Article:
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ages Autumn Woods beauty bed with thee behold bird blank verse bloom blossoms blue bob-o'-link boughs breath breeze bright Bryant Canto chee cold complaining brooks Cummington dark death depths desert earth editions English fair Fellow-Worshippers flattered stream flowers forest gaze Gentian gentle glad glides gloom golden sun Green River ground hath haunts heart heaven herbs hills hour human trace Hymn Introductory Note.—In kiss leaves light lines lonely meadows Merchant of Venice murmur muses nature nest never night Notes o'er Parke Godwin passages from Blair's pierce plant the apple-tree poem was written poet poet's poetic poetry quiet Ring-dove Robert of Lincoln rustling says sere shade Shakespeare's shalt thou silent smile softly solemn song sound spank Spink spirit spring stanza Star summer sunny sweet Thanatopsis thine Thou hast tread trees wandering Waterfowl waters wild William Cullen Bryant wind-flower wings Winter Piece youth
Page 13 - So shalt thou rest, and what if thou withdraw In silence from the living, and no friend Take note of thy departure ? All that breathe Will share thy destiny. The gay will laugh When thou art gone, the solemn brood of care Plod on, and each one as before will chase His favorite phantom ; yet all these shall leave Their mirth and their employments, and shall come And make their bed with thee.
Page 25 - The windflower and the violet, they perished long ago, And the brier-rose and the orchis died amid the summer glow; But on the hill the goldenrod, and the aster in the wood, And the yellow sunflower by the brook in autumn beauty stood, Till fell the frost from the clear, cold heaven, as falls the plague on men, And the brightness of their smile was gone from upland, glade, and glen.
Page 25 - Where are the flowers, the fair young flowers, that lately sprang and stood In brighter light and softer airs, a beauteous sisterhood ? Alas ! They all are in their graves, the gentle race of flowers Are lying in their lowly beds, with the fair and good of ours. The rain is falling where they lie, but the cold November rain Calls not from out the gloomy earth the lovely ones again.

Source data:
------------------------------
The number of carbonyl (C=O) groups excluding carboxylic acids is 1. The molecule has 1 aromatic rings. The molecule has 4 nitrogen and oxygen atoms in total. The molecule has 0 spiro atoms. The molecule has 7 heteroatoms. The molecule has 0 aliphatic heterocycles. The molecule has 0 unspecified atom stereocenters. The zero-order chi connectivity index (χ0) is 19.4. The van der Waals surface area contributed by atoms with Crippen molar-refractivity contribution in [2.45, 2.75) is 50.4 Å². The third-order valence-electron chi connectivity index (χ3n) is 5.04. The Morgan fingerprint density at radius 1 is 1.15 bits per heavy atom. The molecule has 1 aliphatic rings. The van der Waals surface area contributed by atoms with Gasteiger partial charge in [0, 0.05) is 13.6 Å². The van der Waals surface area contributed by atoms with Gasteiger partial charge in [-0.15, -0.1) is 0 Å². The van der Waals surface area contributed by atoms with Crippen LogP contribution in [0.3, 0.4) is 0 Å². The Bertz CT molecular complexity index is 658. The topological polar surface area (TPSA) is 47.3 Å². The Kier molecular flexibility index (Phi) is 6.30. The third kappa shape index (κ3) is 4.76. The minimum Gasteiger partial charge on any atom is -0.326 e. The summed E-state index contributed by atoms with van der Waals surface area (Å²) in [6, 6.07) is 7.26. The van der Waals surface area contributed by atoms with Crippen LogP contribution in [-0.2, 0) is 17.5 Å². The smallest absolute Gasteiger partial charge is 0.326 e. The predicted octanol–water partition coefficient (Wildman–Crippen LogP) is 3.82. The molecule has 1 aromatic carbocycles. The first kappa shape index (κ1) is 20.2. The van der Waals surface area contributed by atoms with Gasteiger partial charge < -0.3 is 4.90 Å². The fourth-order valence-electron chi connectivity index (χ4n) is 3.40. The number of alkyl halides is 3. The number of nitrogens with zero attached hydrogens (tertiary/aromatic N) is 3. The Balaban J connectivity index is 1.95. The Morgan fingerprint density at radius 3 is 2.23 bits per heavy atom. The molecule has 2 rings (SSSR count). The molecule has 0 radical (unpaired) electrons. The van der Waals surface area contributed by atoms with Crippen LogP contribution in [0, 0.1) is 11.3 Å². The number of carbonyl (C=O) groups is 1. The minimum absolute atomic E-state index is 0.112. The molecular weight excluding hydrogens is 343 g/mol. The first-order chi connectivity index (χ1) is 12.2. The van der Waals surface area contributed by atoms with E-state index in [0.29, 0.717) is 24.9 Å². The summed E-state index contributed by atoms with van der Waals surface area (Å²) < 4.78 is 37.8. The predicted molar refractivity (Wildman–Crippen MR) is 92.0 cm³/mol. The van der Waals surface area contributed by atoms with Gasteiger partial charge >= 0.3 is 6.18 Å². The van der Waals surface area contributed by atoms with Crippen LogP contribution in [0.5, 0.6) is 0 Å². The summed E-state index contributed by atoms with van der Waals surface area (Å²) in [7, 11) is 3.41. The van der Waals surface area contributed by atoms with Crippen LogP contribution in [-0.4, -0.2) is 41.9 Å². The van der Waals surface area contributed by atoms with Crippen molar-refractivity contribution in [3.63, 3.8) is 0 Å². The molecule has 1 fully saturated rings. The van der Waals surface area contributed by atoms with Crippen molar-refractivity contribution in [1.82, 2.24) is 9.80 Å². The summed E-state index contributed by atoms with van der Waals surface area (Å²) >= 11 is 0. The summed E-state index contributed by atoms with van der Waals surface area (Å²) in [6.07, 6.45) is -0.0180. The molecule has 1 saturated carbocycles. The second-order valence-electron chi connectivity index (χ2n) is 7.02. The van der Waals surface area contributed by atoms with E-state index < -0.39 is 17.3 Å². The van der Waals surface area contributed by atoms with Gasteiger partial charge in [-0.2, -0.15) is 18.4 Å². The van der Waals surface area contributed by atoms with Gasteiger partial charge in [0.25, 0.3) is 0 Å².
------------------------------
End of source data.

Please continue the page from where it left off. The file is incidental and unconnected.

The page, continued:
Page 26 - The south wind searches for the flowers whose fragrance late he bore, And sighs to find them in the wood and by the stream no more. And then I think of one who in her youthful beauty died, The fair meek blossom that grew up and faded by my side: In the cold moist earth we laid her, when the forest cast the leaf, And we wept that one so lovely should have a life so brief: Yet not unmeet it was that one, like that young friend of ours, So gentle and so beautiful, should perish with the flowers.
Page 11 - Of the stern agony, and shroud, and pall, And breathless darkness, and the narrow house, Make thee to shudder, and grow sick at heart...
Page 26 - And now, when comes the calm mild day, as still such days will come, To call the squirrel and the bee from out their winter home; When the sound of dropping nuts is heard, though all the trees are still, And twinkle in the smoky light the waters of the rill, The south wind searches for the flowers whose fragrance late he bore, And sighs to find them in the wood and by the stream no more.
Page 15 - Seek'st thou the plashy brink Of weedy lake, or marge of river wide, Or where the rocking billows rise and sink On the chafed ocean side ! There is a Power whose care Teaches thy way along that pathless coast, — The desert and illimitable air, — Lone wandering, but not lost.
Page 24 - The melancholy days are come, the saddest of the year, Of wailing winds, and naked woods, and meadows brown and sear. Heaped in the hollows of the grove, the autumn leaves lie dead; They rustle to the eddying gust, and to the rabbit's tread...
Page 12 - The hills, Rock-ribbed and ancient as the sun ; the vales Stretching in pensive quietness between ; The venerable woods — rivers that move In majesty, and the complaining brooks That make the meadows green ; and, poured round all, Old Ocean's gray and melancholy waste, — Are but the solemn decorations all Of the great tomb of man.
Page 10 - To him who in the love of nature holds Communion with her visible forms she speaks A various language ; for his gayer hours She has a voice of gladness, and a smile And eloquence of beauty, and she glides Into his darker musings with a mild And healing sympathy, that steals away Their sharpness, ere he is aware.